Involvement of haptoglobin in prevention of oxidative stress cause by hemoglobin in preeclampsia


Haptoglobin (Hp) is a hemoglobin (Hb) binding protein which plays an important role in neutralizing oxidation reactions stimulated by heme-derived iron. Differences in Hp types due to the polymorphic nature of the gene have led to the discovery that individuals carrying the Hp 2-2 genotype are at increased risk of developing vascular complications in the setting of diabetes. Preeclampsia is a pregnancy related disease that is thought to be caused by increases in oxidative stress. The role of Hp polymorphism is determining preeclampsia has been addressed by several clinical studies but the results have been contradictory. Larger longitudinal studies are needed to answer this important question.

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Goldenstein, H. , Levy, N. and Levy, A. (2012) Involvement of haptoglobin in prevention of oxidative stress cause by hemoglobin in preeclampsia. Advances in Bioscience and Biotechnology, 3, 1037-1042. doi: 10.4236/abb.2012.327126.


Preeclampsia is a multi-factorial and multisystem disease of pregnancy that is a leading cause of maternal and perinatal morbidity and mortality. About 3% - 8% of all pregnancies are affected by it. Although the pathophysiology of this disease is not completely understood, recent evidence suggests that an increase in reactive oxygen species (ROS) may contribute to the etiology of the disease. Haptoglobin (Hp) is an acute-phase serum protein whose primary function is to bind extracellular hemoglobin and prevent heme-iron from participating in oxidative reactions. Since Hp is a polymorphic gene whose function is related to oxidative stress, it has been suggested that Hp genotype may influence the development of preeclampsia. This review will summarize the current knowledge of Hp and its possible role in preeclampsia as well as studies using antioxidants in the treatment thereof.


The known risk factors for preeclampsia are kidney disease, age over 35, obesity, diabetes, chronic hypertension, multi fetal pregnancy, and previous preeclampsia or fetal congenital abnormality. The risk of preeclampsia is two to fivefold higher in pregnant women if they have a family history of the disease [1]. Therefore, a genetic factor also exists. Preeclampsia is characterized by reduced placental perfusion due to increased peripheral vascular resistance and vasospasm and usually develops after 20 weeks of gestation. Preeclampsia is diagnosed using three concomitant parameters: hypertension over 140/90 mmHg, proteinuria of at least 300 mg protein in a 24 h urine collection, and edema. Women with severe preeclampsia show other symptoms such as renal and liver dysfunction as well as hematological, neurological and visual disturbances. One such complication is known as the HELLP syndrome (hemolysis, elevated liver enzymes, and low platelets). There is no cure for this disease except delivery of the baby. Therefore, up to 15% of preterm births are a result of preeclampsia.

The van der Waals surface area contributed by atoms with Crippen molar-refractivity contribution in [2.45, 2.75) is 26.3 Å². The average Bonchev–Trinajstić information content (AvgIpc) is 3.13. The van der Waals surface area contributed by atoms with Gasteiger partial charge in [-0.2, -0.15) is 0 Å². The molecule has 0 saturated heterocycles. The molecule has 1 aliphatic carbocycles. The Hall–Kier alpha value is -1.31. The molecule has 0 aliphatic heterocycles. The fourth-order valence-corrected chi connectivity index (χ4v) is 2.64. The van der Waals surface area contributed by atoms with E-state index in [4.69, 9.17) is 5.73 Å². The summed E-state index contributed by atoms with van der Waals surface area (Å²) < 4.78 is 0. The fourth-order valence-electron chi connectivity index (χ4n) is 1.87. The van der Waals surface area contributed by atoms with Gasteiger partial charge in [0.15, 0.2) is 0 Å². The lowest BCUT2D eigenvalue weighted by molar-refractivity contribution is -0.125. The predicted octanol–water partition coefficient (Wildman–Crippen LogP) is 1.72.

Pathophysiology of Preeclampsia

Preeclampsia can be considered as a two stage disease. The first stage of preeclampsia is abnormal placentation. Inadequate invasion of the chorionic villi after implanttation causes increased uterine arterial resistance, in contrast to decreased resistance, as occurs in normal pregnancies. This decrease in uterine arterial resistance is essential for retaining blood flow to the fetus. Thus the increase in arterial resistance causes chronic placental ischemia that can lead to intrauterine growth retardation and fetal death. The second stage of preeclampsia, which is less well understood, involves development of maternal endothelial cell dysfunction, which is the main cause of all clinical symptoms.